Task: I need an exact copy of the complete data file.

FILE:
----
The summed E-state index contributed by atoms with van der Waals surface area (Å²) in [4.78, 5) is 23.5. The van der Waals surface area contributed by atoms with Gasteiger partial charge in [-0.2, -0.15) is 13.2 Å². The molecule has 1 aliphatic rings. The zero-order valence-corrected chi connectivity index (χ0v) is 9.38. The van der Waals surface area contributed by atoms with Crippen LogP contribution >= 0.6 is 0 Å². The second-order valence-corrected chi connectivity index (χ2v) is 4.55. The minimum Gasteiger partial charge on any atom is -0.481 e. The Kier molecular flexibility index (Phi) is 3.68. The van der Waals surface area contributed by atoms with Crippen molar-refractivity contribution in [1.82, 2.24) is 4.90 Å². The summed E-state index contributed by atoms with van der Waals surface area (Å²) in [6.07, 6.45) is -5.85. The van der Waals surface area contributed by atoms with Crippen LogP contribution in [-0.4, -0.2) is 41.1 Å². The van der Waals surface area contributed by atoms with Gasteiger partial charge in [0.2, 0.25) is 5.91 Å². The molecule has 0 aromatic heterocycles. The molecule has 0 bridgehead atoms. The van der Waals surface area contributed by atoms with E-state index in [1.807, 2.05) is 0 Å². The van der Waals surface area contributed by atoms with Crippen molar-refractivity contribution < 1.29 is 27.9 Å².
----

The summed E-state index contributed by atoms with van der Waals surface area (Å²) in [4.78, 5) is 23.5. The van der Waals surface area contributed by atoms with Gasteiger partial charge in [-0.2, -0.15) is 13.2 Å². The molecule has 1 aliphatic rings. The zero-order valence-corrected chi connectivity index (χ0v) is 9.38. The van der Waals surface area contributed by atoms with Crippen LogP contribution >= 0.6 is 0 Å². The second-order valence-corrected chi connectivity index (χ2v) is 4.55. The minimum Gasteiger partial charge on any atom is -0.481 e. The Kier molecular flexibility index (Phi) is 3.68. The van der Waals surface area contributed by atoms with Crippen molar-refractivity contribution in [1.82, 2.24) is 4.90 Å². The summed E-state index contributed by atoms with van der Waals surface area (Å²) in [6.07, 6.45) is -5.85. The van der Waals surface area contributed by atoms with Crippen LogP contribution in [-0.4, -0.2) is 41.1 Å². The van der Waals surface area contributed by atoms with Gasteiger partial charge in [0.2, 0.25) is 5.91 Å². The molecule has 0 aromatic heterocycles. The molecule has 0 bridgehead atoms. The van der Waals surface area contributed by atoms with E-state index in [1.807, 2.05) is 0 Å². The van der Waals surface area contributed by atoms with Crippen molar-refractivity contribution < 1.29 is 27.9 Å².